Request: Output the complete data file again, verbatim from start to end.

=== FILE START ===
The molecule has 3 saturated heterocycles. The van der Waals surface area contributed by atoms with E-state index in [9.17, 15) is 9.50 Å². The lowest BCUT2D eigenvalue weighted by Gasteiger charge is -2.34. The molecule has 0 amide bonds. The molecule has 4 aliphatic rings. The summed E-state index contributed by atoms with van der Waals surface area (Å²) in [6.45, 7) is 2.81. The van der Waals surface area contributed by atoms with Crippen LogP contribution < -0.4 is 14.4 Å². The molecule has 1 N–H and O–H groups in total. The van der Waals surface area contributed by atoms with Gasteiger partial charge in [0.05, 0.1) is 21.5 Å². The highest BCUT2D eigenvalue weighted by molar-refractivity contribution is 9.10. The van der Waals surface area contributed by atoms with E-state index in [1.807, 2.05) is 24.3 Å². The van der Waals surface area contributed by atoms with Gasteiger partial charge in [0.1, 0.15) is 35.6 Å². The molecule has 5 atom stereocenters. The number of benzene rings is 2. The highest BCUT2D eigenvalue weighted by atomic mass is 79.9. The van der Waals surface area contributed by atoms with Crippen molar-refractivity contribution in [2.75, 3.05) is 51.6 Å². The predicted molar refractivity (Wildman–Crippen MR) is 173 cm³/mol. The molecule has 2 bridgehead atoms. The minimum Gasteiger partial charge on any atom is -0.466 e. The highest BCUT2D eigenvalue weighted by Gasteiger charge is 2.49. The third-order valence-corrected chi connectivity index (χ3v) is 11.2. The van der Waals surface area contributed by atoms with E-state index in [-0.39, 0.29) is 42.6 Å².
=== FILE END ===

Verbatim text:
The molecule has 3 saturated heterocycles. The van der Waals surface area contributed by atoms with E-state index in [9.17, 15) is 9.50 Å². The lowest BCUT2D eigenvalue weighted by Gasteiger charge is -2.34. The molecule has 0 amide bonds. The molecule has 4 aliphatic rings. The summed E-state index contributed by atoms with van der Waals surface area (Å²) in [6.45, 7) is 2.81. The van der Waals surface area contributed by atoms with Crippen LogP contribution < -0.4 is 14.4 Å². The molecule has 1 N–H and O–H groups in total. The van der Waals surface area contributed by atoms with Gasteiger partial charge in [0.05, 0.1) is 21.5 Å². The highest BCUT2D eigenvalue weighted by molar-refractivity contribution is 9.10. The van der Waals surface area contributed by atoms with E-state index in [1.807, 2.05) is 24.3 Å². The van der Waals surface area contributed by atoms with Gasteiger partial charge in [0.1, 0.15) is 35.6 Å². The molecule has 5 atom stereocenters. The number of benzene rings is 2. The highest BCUT2D eigenvalue weighted by atomic mass is 79.9. The van der Waals surface area contributed by atoms with Crippen molar-refractivity contribution in [2.75, 3.05) is 51.6 Å². The predicted molar refractivity (Wildman–Crippen MR) is 173 cm³/mol. The molecule has 2 bridgehead atoms. The minimum Gasteiger partial charge on any atom is -0.466 e. The highest BCUT2D eigenvalue weighted by Gasteiger charge is 2.49. The third-order valence-corrected chi connectivity index (χ3v) is 11.2. The van der Waals surface area contributed by atoms with E-state index in [-0.39, 0.29) is 42.6 Å².